['A','C'],
               ['B','C'],
               ['A','C'],
               ['A','B','C','E'],
               ['A','B','C']]
Item Dataset For Mba
Item Dataset For MBA

2. Count each product in the sets (1-itemsets)

Next we find the counts of each candidate item:

items = []
counts = {}
for i in range(df.shape[0]):
  for item in df['items'][i]:
    if item not in items:
      items.append(item)
      counts[item]=1
    else:
      counts[item] +=1
Counts Candidates Apriori Itemsets
1 Itemset Counts – Apriori

Now, we check the counts against minimum support, which is our threshold. So, say our support is 2. This means we only consider items that have occurred two or more times.

3. Grouping the items together (2-itemsets)

We move on to the two-item groupings.

counts = {'AB':0,'AC':0,
          'AD':0,'AE':0,
          'BC':0,'BD':0,
          'BE':0,'CD':0,
          'CE':0,'DE':0}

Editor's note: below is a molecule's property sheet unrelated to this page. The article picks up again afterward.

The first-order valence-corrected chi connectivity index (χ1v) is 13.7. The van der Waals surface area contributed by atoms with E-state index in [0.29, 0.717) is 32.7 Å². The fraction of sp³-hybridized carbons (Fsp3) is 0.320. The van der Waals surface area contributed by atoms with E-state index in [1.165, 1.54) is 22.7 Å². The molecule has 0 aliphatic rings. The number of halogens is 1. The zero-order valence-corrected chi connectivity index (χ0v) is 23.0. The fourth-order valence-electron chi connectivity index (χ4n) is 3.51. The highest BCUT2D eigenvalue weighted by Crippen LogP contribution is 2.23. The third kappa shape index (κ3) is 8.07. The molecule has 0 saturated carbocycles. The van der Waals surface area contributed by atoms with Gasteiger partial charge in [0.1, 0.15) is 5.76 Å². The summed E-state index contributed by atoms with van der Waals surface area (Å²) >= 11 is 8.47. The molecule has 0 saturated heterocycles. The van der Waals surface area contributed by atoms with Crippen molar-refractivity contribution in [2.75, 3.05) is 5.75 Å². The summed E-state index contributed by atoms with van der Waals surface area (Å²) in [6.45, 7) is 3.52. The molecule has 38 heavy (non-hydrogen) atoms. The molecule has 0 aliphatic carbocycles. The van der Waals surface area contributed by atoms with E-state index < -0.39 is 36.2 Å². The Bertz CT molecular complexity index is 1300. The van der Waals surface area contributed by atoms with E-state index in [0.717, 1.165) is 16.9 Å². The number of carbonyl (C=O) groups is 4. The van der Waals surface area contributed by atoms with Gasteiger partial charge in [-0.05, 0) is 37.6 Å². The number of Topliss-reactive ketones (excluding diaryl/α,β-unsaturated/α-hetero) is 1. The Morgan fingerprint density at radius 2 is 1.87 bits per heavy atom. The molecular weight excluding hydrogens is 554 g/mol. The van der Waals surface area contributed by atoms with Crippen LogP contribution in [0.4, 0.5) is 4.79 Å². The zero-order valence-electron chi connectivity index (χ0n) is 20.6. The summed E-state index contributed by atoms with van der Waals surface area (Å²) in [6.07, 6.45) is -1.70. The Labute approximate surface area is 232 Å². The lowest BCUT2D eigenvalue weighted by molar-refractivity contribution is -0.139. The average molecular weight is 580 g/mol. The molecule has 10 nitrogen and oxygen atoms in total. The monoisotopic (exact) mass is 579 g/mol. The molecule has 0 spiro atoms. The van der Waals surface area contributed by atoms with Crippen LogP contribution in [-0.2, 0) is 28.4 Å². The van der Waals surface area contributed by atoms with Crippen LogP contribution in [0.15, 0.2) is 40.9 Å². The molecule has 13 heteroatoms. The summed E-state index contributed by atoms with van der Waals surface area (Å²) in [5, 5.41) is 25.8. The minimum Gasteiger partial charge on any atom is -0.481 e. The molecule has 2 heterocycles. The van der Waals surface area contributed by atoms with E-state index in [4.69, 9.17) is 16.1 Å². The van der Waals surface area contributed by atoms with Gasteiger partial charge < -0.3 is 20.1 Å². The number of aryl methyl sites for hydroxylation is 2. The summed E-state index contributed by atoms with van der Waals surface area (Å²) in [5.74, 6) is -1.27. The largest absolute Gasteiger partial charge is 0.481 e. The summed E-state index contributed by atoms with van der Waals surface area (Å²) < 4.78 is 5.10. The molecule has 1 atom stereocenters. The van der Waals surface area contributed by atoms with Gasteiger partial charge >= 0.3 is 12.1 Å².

for item in df['items']:
    print(item)
    if 'A' in item:
      if 'B' in item:
        counts['AB']+=1
      if 'C' in item:
        counts['AC']+=1
      if 'D' in item:
        counts['AD']+=1
      if 'E' in item:
        counts['AE']+=1
    if 'B' in item:
      if 'C' in item:
        counts['BC']+=1
      if 'D' in item:
        counts['BD']+=1
      if 'E' in item:
        counts['BE']+=1
    if 'C' in item:
      if 'D' in item:
        counts['CD']+=1
      if 'E' in item:
        counts['CE']+=1
    if 'D' in item:
      if 'E' in item:
        counts['DE']+=1
2 Itemset Counts Apriori
2 Itemset Counts – Apriori

These are called 2-itemsets. Similarly, next we shall find 3-itemsets.

But first, we check against our min. support, and since AD,CD,CE,DE don’t satisfy the condition, we can remove them from our list.